I am the flow of change,
and I am grateful for the gifts that shifting brings.
In order to believe he is loved, the wounded child behaves the way he thinks he is supposed to…. Gradually, the false self becomes who the person really thinks he is. He forgets that the false self is an adaptation, an act based on a script someone else wrote. ~John Bradshaw
The Way is an analogy for our life. I think of it as a river that flows at varying speeds as we float along. If we are able to stay present, we stay centered and balanced. When the river of our lives runs into turbulent waters, which it is prone to periodically do – we veer onto one bank that takes us to our past, which encompasses old behaviors and beliefs about our worthiness. While this typically triggers feelings of unworthiness, it also feels familiar and normal at the same time. On the opposite bank, we encounter the future, which is plagued with fears and doubts that are directly linked to the messages we are playing out from the past. Essentially, slipping back into the old thinking and behavior of childhood often propels us into an unhappy future based on evidence of the past. By stepping into the past, we are at the same time taking a leap into the future and projecting more of the same based on old information. Neither the past nor the future is real, but we tend to reside there as if they were.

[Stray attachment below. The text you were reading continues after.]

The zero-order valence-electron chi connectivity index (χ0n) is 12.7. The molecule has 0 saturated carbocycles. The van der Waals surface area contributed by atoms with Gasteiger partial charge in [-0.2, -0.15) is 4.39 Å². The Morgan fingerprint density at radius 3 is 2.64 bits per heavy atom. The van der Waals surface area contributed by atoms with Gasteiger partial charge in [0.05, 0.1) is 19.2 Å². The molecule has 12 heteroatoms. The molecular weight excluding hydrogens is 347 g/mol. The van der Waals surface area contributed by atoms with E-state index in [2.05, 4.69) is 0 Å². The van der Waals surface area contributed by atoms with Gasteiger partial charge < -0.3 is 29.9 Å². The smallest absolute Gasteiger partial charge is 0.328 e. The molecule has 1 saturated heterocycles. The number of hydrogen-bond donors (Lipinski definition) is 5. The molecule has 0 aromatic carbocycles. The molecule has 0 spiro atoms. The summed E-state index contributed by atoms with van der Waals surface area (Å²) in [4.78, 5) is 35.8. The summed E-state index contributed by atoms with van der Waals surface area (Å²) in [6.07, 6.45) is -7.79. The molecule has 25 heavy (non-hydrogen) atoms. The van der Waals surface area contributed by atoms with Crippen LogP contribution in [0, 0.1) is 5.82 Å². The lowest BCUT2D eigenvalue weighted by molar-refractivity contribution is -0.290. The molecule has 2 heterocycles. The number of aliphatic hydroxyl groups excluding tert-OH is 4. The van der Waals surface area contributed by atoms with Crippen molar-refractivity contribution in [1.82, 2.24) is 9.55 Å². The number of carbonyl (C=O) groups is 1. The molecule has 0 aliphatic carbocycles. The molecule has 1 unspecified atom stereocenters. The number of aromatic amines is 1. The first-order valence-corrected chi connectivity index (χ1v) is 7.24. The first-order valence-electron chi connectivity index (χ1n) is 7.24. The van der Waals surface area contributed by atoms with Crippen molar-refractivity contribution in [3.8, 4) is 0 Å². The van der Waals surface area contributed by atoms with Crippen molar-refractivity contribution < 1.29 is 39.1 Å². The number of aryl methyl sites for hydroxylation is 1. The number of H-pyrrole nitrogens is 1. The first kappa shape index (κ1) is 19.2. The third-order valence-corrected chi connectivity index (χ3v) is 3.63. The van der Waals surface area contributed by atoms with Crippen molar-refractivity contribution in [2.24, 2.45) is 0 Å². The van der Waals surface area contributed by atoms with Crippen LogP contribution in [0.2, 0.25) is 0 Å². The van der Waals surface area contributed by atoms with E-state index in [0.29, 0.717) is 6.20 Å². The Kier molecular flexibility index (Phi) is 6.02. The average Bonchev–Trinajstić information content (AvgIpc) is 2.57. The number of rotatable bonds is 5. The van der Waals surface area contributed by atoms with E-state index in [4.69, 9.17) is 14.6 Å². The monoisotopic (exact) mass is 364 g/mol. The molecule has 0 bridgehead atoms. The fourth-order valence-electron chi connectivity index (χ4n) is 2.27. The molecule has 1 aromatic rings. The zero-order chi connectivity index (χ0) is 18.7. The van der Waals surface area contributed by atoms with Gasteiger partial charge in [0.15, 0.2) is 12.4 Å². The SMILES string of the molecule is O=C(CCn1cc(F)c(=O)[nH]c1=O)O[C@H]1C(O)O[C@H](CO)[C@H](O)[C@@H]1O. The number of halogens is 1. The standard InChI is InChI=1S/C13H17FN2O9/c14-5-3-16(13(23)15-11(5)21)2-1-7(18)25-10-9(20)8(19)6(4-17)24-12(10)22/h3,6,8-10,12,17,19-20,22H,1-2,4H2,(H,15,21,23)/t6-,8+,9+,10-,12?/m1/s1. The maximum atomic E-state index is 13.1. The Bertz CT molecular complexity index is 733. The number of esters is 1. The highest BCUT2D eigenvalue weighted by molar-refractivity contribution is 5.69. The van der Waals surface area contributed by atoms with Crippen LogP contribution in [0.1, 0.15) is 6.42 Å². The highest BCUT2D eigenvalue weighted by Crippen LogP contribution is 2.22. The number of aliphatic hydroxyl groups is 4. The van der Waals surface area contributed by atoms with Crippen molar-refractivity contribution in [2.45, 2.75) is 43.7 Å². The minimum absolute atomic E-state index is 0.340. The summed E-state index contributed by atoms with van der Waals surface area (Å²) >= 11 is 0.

How do we find our way back to The Way? What enables us to escape the Battlefield of the Past and the Forest of Fear in the Future? By taking an observer’s point of view, we can step back and see ourselves operating under the old tapes and mandates formed in childhood. One of the greatest gifts of writing Too Much Gold to Flush was allowing myself to see how I had played out the rules that felt etched in my brain. By taking that perspective, I finally saw the prison I had created for myself. The looming fear of being trapped in this cycle of insanity gave me the courage to step back on The Way. While I did not immediately begin operating in a state of staying present and breaking the shackles of my old negative core beliefs, this realization did give me the perspective to realize that I could vary how I see things. The idea of change felt scary since I had no idea how to go about doing it. I also knew I did not want to stay stuck in the limited beliefs that currently held me captive, so I vowed to first of all determine what I wanted the new guidelines to be. Second, it felt important for motivational purposes to lay out how I expected to benefit from these changes. How to actually make the shift and experience the expected benefits I hoped would come with time.
How would you like to change your core belief? Obviously you cannot change the past, but we always have the ability to make up new rules that we live by and look at how much easier and more pleasant our lives could be operating under new guidelines. When I began journaling about this topic, my immediate impulse was to look at how I could “fix” my family and slip back into my default mode of trying to gain recognition by doing so. I quickly realized what I was once more employing my negative core belief – gain validation by trying to feel successful in others eyes. Instead, I want to find worth by looking to myself rather than depending on others to give it to me. The benefit of gaining self-worth is escaping the never ending loop of asking the impossible – looking for something externally that can only be found internally.
No one is in control of your happiness but you; therefore, you have the power to change anything about yourself or your life that you want to change. ~ Barbara De Angelis
Please share your response to the following questions about this concept:
What changes would you like to see in your core beliefs? What benefits would you experience if you were able to make this shift?